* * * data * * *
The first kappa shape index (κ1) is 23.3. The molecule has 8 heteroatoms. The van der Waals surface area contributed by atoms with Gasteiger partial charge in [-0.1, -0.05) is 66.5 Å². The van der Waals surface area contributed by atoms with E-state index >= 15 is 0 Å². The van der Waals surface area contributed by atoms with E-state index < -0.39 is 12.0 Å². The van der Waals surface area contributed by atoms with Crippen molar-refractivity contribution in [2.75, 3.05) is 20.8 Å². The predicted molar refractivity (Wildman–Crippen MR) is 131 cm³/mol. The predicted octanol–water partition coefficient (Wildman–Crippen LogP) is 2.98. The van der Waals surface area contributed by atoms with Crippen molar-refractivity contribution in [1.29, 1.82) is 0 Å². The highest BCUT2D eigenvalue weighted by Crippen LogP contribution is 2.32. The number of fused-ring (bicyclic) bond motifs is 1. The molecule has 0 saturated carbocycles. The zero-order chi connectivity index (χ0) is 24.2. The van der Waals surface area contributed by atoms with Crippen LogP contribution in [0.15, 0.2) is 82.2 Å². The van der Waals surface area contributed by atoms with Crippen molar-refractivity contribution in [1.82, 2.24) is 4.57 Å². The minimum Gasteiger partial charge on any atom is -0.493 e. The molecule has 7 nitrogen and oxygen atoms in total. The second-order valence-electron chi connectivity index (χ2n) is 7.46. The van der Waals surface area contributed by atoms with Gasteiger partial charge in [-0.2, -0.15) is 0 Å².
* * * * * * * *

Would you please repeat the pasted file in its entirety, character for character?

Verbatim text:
The first kappa shape index (κ1) is 23.3. The molecule has 8 heteroatoms. The van der Waals surface area contributed by atoms with Gasteiger partial charge in [-0.1, -0.05) is 66.5 Å². The van der Waals surface area contributed by atoms with E-state index >= 15 is 0 Å². The van der Waals surface area contributed by atoms with E-state index < -0.39 is 12.0 Å². The van der Waals surface area contributed by atoms with Crippen molar-refractivity contribution in [2.75, 3.05) is 20.8 Å². The predicted molar refractivity (Wildman–Crippen MR) is 131 cm³/mol. The predicted octanol–water partition coefficient (Wildman–Crippen LogP) is 2.98. The van der Waals surface area contributed by atoms with Crippen molar-refractivity contribution in [1.29, 1.82) is 0 Å². The highest BCUT2D eigenvalue weighted by Crippen LogP contribution is 2.32. The number of fused-ring (bicyclic) bond motifs is 1. The molecule has 0 saturated carbocycles. The zero-order chi connectivity index (χ0) is 24.2. The van der Waals surface area contributed by atoms with Crippen LogP contribution in [0.15, 0.2) is 82.2 Å². The van der Waals surface area contributed by atoms with Crippen molar-refractivity contribution in [1.82, 2.24) is 4.57 Å². The minimum Gasteiger partial charge on any atom is -0.493 e. The molecule has 7 nitrogen and oxygen atoms in total. The second-order valence-electron chi connectivity index (χ2n) is 7.46. The van der Waals surface area contributed by atoms with Gasteiger partial charge in [-0.2, -0.15) is 0 Å².